Welcome to SP!  -
Areas & RangesMountains & RocksRoutesImagesArticlesTrip ReportsGearOtherPeoplePlans & PartnersWhat's NewForum

Vertical Ascent Rate

Tips, tricks, workouts, injury advice.
 

Vertical Ascent Rate

Postby Ze » Fri Feb 26, 2010 6:54 pm

So I plotted the vertical ascent rate vs grade.


What do you think happens when the grade gets close to 100%, and you're scrambling up?
User Avatar
Ze

 
Posts: 337
Joined: Tue Oct 21, 2008 2:50 am
Location: Bay Area, California, United States
Thanked: 60 times in 32 posts

The following user would like to thank Ze for this post
John Duffield

Postby tmaxwell » Fri Feb 26, 2010 7:57 pm

Great stuff here. Keep it up.
User Avatar
tmaxwell

 
Posts: 25
Joined: Thu May 14, 2009 1:10 am
Location: United States
Thanked: 0 time in 0 post

Postby graham » Fri Feb 26, 2010 8:19 pm

Your graph shows that you are really motoring up Big Iron at ~1 ft/sec; which works out to ~3600 ft/hour. Your uphill speed is impressive considering the Mt Baldy Run To the Top record is just a little over 1 hour and gets up about 4000 ft (ascending at ~4000 ft/hour).

Ze wrote:…. What do you think happens when the grade gets close to 100%, and you're scrambling up?
The speed on a 100% grade (a 45 degree slope) would be highly “terrain” depended. For example, The Empire State Building Run-Up goes up 1,050 feet (at a grade approaching 100%) and the record is just under 10 minutes (ascending at ~6300ft/hour). :shock:

Obviously, speed on steeper terrain drops off, but still incredibly impressive. The current El Cap (~3000 ft) speed climbing record by Hans Florine and Yuji Hirayama is around 2 hours, 37 minutes. So this world class performance on a ~3000% grade works out to about 1150 ft/hour. :shock:

Great stuff 8)
User Avatar
graham

 
Posts: 477
Joined: Mon Aug 15, 2005 9:51 pm
Location: Irvine, California
Thanked: 10 times in 8 posts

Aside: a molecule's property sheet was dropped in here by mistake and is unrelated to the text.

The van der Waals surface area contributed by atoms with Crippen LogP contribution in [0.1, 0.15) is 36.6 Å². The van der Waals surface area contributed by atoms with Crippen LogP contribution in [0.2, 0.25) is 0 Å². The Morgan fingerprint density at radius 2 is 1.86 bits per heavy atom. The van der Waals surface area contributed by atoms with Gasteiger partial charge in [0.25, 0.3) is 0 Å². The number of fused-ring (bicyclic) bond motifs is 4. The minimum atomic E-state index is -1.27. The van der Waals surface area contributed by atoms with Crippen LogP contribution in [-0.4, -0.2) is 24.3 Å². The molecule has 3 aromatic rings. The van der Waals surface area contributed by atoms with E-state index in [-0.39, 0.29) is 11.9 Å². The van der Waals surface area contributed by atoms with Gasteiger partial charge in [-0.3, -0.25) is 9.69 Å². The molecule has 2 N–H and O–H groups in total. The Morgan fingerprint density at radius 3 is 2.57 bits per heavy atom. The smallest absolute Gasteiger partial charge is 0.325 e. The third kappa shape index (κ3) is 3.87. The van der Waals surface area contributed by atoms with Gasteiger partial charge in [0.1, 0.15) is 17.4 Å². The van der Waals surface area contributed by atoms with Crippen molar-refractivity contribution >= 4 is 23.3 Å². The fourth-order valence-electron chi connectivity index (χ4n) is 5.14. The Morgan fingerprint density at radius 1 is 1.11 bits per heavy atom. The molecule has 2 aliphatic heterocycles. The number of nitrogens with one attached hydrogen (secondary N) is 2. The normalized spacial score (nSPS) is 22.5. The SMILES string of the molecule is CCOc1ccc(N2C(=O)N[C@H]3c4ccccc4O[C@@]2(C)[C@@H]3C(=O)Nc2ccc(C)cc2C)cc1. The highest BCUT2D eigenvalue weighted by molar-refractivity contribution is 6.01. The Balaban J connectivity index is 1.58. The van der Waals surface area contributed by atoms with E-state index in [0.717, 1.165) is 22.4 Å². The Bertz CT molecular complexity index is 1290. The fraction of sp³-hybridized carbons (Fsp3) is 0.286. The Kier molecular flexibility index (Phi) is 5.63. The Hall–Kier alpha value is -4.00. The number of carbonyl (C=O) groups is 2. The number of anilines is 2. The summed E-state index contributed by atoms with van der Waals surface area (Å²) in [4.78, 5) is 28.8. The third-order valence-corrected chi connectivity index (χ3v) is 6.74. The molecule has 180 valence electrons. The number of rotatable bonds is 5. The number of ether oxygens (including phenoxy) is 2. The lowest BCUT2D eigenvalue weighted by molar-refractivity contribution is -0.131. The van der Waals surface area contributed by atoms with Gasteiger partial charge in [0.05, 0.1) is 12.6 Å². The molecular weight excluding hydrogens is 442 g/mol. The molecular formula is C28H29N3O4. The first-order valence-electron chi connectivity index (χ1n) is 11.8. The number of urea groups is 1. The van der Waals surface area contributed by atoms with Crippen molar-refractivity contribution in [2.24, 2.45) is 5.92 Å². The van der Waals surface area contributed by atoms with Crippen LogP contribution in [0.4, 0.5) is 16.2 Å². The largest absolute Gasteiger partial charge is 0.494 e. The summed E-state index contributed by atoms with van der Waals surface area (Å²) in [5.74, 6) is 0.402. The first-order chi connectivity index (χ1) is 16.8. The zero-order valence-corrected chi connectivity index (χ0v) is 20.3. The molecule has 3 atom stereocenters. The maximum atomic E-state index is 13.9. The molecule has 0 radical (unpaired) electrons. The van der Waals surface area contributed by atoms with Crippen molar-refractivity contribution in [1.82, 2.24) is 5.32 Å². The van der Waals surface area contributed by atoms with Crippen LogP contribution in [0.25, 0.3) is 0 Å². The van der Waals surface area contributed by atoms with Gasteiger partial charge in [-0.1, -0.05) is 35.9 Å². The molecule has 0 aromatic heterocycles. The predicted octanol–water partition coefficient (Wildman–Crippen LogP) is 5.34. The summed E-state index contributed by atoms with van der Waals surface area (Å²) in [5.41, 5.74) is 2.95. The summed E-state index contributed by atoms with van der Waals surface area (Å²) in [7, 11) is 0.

Postby Ze » Sat Feb 27, 2010 5:20 am

graham wrote:Your graph shows that you are really motoring up Big Iron at ~1 ft/sec; which works out to ~3600 ft/hour. Your uphill speed is impressive considering the Mt Baldy Run To the Top record is just a little over 1 hour and gets up about 4000 ft (ascending at ~4000 ft/hour).

Ze wrote:…. What do you think happens when the grade gets close to 100%, and you're scrambling up?
The speed on a 100% grade (a 45 degree slope) would be highly “terrain” depended. For example, The Empire State Building Run-Up goes up 1,050 feet (at a grade approaching 100%) and the record is just under 10 minutes (ascending at ~6300ft/hour). :shock:

Obviously, speed on steeper terrain drops off, but still incredibly impressive. The current El Cap (~3000 ft) speed climbing record by Hans Florine and Yuji Hirayama is around 2 hours, 37 minutes. So this world class performance on a ~3000% grade works out to about 1150 ft/hour. :shock:

Great stuff 8)


thanks. I'd prefer to have generic data, but the only stuff I got that has any "control" in it is my own. As for the baldy race, well I think that fits in well with this discussion. Sure it is 4000 ft gain, but being almost 8 miles long there is a significant distance aspect that also takes up energy and time. when I include the trailrunning in the VAR, you would still see low VAR numbers at 10% grade, which the much of the race is at, when running at constant energy output. I did that race in 90 min. Whereas if it was 4000 ft up a 30% grade, Probably could cut off 20 mins.
User Avatar
Ze

 
Posts: 337
Joined: Tue Oct 21, 2008 2:50 am
Location: Bay Area, California, United States
Thanked: 60 times in 32 posts

Postby The Chief » Sat Feb 27, 2010 7:19 am

Whatta figure yur VAR would be for this....

6P's @ an avg of .10d/.11a with one at .12a?
Image
The Chief

 
Thanked: time in post

Postby Day Hiker » Sat Feb 27, 2010 8:43 am

Ze wrote:
graham wrote:Your graph shows that you are really motoring up Big Iron at ~1 ft/sec; which works out to ~3600 ft/hour. Your uphill speed is impressive considering the Mt Baldy Run To the Top record is just a little over 1 hour and gets up about 4000 ft (ascending at ~4000 ft/hour).

Ze wrote:…. What do you think happens when the grade gets close to 100%, and you're scrambling up?
The speed on a 100% grade (a 45 degree slope) would be highly “terrain” depended. For example, The Empire State Building Run-Up goes up 1,050 feet (at a grade approaching 100%) and the record is just under 10 minutes (ascending at ~6300ft/hour). :shock:

Obviously, speed on steeper terrain drops off, but still incredibly impressive. The current El Cap (~3000 ft) speed climbing record by Hans Florine and Yuji Hirayama is around 2 hours, 37 minutes. So this world class performance on a ~3000% grade works out to about 1150 ft/hour. :shock:

Great stuff 8)